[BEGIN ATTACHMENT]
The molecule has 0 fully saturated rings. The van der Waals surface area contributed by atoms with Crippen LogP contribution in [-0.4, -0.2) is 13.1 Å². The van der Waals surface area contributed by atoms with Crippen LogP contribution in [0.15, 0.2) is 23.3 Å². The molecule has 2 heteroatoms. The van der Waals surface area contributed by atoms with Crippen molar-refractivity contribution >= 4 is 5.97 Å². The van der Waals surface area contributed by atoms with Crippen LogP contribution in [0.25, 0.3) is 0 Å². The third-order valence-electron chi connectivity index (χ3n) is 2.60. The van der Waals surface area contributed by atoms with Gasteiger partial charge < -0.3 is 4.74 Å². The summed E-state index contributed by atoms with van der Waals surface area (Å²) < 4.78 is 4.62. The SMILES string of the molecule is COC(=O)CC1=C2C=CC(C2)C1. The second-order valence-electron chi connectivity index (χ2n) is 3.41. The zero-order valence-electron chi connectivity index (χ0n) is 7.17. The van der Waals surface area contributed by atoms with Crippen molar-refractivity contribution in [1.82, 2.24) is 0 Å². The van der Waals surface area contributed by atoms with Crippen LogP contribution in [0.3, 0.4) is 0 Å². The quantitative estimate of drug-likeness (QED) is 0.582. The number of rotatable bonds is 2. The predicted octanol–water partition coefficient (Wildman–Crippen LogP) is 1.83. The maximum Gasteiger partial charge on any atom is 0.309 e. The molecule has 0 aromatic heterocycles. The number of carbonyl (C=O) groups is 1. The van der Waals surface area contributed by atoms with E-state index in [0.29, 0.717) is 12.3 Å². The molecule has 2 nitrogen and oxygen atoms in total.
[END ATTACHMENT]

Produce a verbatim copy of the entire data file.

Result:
The molecule has 0 fully saturated rings. The van der Waals surface area contributed by atoms with Crippen LogP contribution in [-0.4, -0.2) is 13.1 Å². The van der Waals surface area contributed by atoms with Crippen LogP contribution in [0.15, 0.2) is 23.3 Å². The molecule has 2 heteroatoms. The van der Waals surface area contributed by atoms with Crippen molar-refractivity contribution >= 4 is 5.97 Å². The van der Waals surface area contributed by atoms with Crippen LogP contribution in [0.25, 0.3) is 0 Å². The third-order valence-electron chi connectivity index (χ3n) is 2.60. The van der Waals surface area contributed by atoms with Gasteiger partial charge < -0.3 is 4.74 Å². The summed E-state index contributed by atoms with van der Waals surface area (Å²) < 4.78 is 4.62. The SMILES string of the molecule is COC(=O)CC1=C2C=CC(C2)C1. The second-order valence-electron chi connectivity index (χ2n) is 3.41. The zero-order valence-electron chi connectivity index (χ0n) is 7.17. The van der Waals surface area contributed by atoms with Crippen molar-refractivity contribution in [1.82, 2.24) is 0 Å². The van der Waals surface area contributed by atoms with Crippen LogP contribution in [0.3, 0.4) is 0 Å². The quantitative estimate of drug-likeness (QED) is 0.582. The number of rotatable bonds is 2. The predicted octanol–water partition coefficient (Wildman–Crippen LogP) is 1.83. The maximum Gasteiger partial charge on any atom is 0.309 e. The molecule has 0 aromatic heterocycles. The number of carbonyl (C=O) groups is 1. The van der Waals surface area contributed by atoms with E-state index in [0.29, 0.717) is 12.3 Å². The molecule has 2 nitrogen and oxygen atoms in total.